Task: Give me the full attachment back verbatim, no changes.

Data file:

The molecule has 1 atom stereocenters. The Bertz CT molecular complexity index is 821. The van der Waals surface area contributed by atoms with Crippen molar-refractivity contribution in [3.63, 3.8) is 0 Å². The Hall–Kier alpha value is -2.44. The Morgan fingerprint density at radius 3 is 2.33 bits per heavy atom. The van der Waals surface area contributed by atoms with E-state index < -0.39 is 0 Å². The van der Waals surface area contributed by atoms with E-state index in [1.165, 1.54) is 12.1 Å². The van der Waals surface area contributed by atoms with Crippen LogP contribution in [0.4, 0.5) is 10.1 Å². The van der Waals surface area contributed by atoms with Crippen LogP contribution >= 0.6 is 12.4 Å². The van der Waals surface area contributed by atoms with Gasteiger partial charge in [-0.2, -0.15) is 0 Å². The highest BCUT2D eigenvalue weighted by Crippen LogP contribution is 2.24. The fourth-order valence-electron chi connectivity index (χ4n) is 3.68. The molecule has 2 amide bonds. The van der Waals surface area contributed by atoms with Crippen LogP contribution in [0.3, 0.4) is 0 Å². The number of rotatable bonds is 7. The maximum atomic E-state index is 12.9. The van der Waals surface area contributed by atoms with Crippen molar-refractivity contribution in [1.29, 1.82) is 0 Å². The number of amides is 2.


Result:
The molecule has 1 atom stereocenters. The Bertz CT molecular complexity index is 821. The van der Waals surface area contributed by atoms with Crippen molar-refractivity contribution in [3.63, 3.8) is 0 Å². The Hall–Kier alpha value is -2.44. The Morgan fingerprint density at radius 3 is 2.33 bits per heavy atom. The van der Waals surface area contributed by atoms with E-state index < -0.39 is 0 Å². The van der Waals surface area contributed by atoms with E-state index in [1.165, 1.54) is 12.1 Å². The van der Waals surface area contributed by atoms with Crippen LogP contribution in [0.4, 0.5) is 10.1 Å². The van der Waals surface area contributed by atoms with Crippen LogP contribution >= 0.6 is 12.4 Å². The van der Waals surface area contributed by atoms with Gasteiger partial charge in [-0.2, -0.15) is 0 Å². The highest BCUT2D eigenvalue weighted by Crippen LogP contribution is 2.24. The fourth-order valence-electron chi connectivity index (χ4n) is 3.68. The molecule has 2 amide bonds. The van der Waals surface area contributed by atoms with Crippen LogP contribution in [0.3, 0.4) is 0 Å². The number of rotatable bonds is 7. The maximum atomic E-state index is 12.9. The van der Waals surface area contributed by atoms with Crippen molar-refractivity contribution in [1.29, 1.82) is 0 Å². The number of amides is 2.